The Photo That Almost Made my Website
There is one location which I visit every time I'm in Louisiana: a small, out-of-use church built in the middle of my grandfather's suburban neighborhood. Supposedly, it belonged to the family who owned the neighborhood's land a century ago. It's beautiful, welcoming, and charmingly old. I go there every time I visit Louisiana for one reason: to take this photo again:
(Click to see on black)
Truthfully, I love this photo. It's peaceful, and I think the oak branches in the background are magnificent and well-lit. So why isn't this in my website's galleries? Because the technical quality of the photo is awful.
I have learned a lot about camera settings since the time I took this photo, but my settings were relatively good for a handhold photo (1/30 second, f/5, ISO 400) and certainly not reason to remove the photo from my site. I focused the photo properly, and my lens's vibration reduction meant that my shutter speed was fast enough as well. However, the corners of this photo are mush.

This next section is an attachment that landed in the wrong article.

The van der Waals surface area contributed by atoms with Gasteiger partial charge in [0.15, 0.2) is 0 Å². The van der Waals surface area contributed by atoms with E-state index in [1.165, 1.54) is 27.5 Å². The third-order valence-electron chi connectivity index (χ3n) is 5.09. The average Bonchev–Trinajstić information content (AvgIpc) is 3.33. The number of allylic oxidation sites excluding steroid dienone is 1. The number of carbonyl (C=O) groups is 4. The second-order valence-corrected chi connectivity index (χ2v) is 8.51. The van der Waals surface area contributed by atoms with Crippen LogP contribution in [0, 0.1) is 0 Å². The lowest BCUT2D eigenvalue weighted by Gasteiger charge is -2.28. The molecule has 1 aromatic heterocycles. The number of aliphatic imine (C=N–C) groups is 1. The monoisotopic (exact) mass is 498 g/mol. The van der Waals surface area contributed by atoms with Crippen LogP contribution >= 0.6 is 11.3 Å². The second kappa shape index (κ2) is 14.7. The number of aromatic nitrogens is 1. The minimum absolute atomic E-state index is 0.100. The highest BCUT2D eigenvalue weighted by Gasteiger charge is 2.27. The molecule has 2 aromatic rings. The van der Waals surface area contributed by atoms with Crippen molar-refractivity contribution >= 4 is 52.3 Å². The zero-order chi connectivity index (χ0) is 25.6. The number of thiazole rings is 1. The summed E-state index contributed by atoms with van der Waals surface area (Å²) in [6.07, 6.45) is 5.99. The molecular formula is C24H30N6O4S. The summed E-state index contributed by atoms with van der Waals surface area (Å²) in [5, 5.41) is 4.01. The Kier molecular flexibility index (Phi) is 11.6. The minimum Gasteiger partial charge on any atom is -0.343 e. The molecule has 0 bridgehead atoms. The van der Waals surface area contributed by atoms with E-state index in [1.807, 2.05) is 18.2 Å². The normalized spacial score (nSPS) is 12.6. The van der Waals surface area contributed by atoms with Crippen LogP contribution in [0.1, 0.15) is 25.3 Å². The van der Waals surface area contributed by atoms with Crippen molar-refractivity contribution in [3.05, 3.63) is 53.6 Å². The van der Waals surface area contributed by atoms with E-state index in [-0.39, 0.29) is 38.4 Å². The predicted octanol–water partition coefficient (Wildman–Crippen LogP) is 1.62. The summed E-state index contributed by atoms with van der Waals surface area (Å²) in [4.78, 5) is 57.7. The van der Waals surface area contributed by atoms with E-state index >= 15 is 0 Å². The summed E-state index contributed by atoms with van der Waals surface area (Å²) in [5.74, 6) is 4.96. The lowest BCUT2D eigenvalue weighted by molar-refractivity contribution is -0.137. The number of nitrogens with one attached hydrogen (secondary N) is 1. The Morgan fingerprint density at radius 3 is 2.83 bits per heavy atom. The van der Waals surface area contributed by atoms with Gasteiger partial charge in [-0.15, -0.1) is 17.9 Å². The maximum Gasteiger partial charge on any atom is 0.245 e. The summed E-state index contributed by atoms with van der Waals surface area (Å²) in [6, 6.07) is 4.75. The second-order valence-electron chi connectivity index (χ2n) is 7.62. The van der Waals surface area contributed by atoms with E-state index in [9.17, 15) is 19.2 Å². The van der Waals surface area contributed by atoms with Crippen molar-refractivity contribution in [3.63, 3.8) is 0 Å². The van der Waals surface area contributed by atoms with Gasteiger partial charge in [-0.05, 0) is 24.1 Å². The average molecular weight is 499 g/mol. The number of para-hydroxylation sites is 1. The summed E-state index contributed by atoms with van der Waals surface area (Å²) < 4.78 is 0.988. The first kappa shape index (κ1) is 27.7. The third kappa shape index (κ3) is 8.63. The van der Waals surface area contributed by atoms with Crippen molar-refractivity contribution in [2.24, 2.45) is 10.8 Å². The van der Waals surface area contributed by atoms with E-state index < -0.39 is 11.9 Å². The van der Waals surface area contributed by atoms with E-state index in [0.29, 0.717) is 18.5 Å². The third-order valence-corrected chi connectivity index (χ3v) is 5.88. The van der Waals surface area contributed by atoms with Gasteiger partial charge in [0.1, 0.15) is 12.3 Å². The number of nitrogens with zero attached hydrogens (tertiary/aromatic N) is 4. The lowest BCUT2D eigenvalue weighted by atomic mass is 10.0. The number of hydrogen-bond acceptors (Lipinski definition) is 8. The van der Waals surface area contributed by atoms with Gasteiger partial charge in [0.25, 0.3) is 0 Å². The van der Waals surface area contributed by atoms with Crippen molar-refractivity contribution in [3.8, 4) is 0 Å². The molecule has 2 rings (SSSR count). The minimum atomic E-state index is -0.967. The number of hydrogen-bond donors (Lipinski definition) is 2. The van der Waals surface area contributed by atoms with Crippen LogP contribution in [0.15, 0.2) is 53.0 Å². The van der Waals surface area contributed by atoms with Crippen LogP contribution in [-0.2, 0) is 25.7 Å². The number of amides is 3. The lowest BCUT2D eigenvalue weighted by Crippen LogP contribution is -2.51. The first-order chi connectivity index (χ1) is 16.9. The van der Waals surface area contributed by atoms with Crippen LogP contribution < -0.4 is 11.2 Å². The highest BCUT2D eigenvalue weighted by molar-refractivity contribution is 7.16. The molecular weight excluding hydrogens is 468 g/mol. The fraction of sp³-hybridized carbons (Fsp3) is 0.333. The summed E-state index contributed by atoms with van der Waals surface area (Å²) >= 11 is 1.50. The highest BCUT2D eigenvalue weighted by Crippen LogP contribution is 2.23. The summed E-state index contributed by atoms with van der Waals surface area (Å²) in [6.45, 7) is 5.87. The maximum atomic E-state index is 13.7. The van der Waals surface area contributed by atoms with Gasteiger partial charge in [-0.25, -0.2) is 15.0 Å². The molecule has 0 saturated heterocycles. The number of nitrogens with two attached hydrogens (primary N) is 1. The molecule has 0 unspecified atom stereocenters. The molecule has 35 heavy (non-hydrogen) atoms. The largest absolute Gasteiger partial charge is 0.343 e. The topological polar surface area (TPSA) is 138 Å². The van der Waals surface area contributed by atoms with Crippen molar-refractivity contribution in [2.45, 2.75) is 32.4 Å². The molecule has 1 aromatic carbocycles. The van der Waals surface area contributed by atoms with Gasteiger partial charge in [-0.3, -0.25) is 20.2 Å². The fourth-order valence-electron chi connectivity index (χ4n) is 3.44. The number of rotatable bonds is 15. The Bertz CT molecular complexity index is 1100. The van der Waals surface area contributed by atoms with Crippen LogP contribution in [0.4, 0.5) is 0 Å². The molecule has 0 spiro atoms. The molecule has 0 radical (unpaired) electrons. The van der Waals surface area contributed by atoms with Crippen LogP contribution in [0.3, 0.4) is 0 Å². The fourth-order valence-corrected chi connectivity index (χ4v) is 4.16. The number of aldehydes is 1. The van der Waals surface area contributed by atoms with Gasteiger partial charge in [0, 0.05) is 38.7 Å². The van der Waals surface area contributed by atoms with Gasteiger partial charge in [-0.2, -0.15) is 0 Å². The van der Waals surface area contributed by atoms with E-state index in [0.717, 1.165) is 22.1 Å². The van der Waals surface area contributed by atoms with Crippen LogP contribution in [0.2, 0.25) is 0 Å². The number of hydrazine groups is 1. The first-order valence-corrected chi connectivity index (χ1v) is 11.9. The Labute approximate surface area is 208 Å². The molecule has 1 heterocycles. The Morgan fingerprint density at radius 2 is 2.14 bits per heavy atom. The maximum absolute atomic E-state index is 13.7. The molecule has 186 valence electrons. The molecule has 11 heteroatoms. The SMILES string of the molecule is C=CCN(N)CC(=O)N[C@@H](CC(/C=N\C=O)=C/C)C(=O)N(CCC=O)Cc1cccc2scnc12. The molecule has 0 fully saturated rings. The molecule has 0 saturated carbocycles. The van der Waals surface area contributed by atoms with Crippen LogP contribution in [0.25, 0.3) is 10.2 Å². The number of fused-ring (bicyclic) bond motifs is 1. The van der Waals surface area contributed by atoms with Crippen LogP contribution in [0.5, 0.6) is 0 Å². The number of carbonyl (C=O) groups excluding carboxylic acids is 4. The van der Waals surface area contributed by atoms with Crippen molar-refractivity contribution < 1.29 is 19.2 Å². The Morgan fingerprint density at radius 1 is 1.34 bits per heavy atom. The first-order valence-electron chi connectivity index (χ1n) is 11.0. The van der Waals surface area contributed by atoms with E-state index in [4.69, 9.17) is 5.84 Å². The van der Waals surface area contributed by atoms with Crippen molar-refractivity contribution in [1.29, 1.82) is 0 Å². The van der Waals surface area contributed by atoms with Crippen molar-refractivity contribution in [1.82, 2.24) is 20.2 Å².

(Click to see on black)
I took this photo with the Nikon 18-55mm VR kit lens, but that's not the reason for the blur. No, it's not the world's sharpest lens, but it's surprisingly good for a kit lens, and I do have two photos from the 18-55 which are sharp enough for the site: one photo of Cannon Beach, and one of Mount Hood. At f/5 (and truthfully at any aperture), the 18-55 is sharp enough that a photo could make it onto my site without issue.
In fact, the massively blurry corners of this photo were caused by the filter on the lens. I took this photo before I had learned that camera filters, even the most expensive ones, only hurt the image quality in a photo. And this was not an expensive filter, either; it was an unbranded clear filter from a twenty year-old camera that my grandfather had, and I kept it on my lens because I was excited that it happened to fit. This was the only day I ever used the filter, because I realized almost immediately that it was ruining the quality of my photos. Unfortunately, I realized that after I had already taken this photo.
Now, I have a well-composed, well-lit photo of an interesting scene, but I cannot let myself put it in a gallery because it would never be sharp in a print. Every time that I visit my grandfather, I go back to that church in hopes that the conditions of the first day will repeat themselves. Unfortunately, I have yet to see the church in such beautiful light again, and I have no choice but to wait. Some day, hopefully, I'll put a high-quality photo of this church in my gallery. Until then, though, I have no choice but to be content with what I have.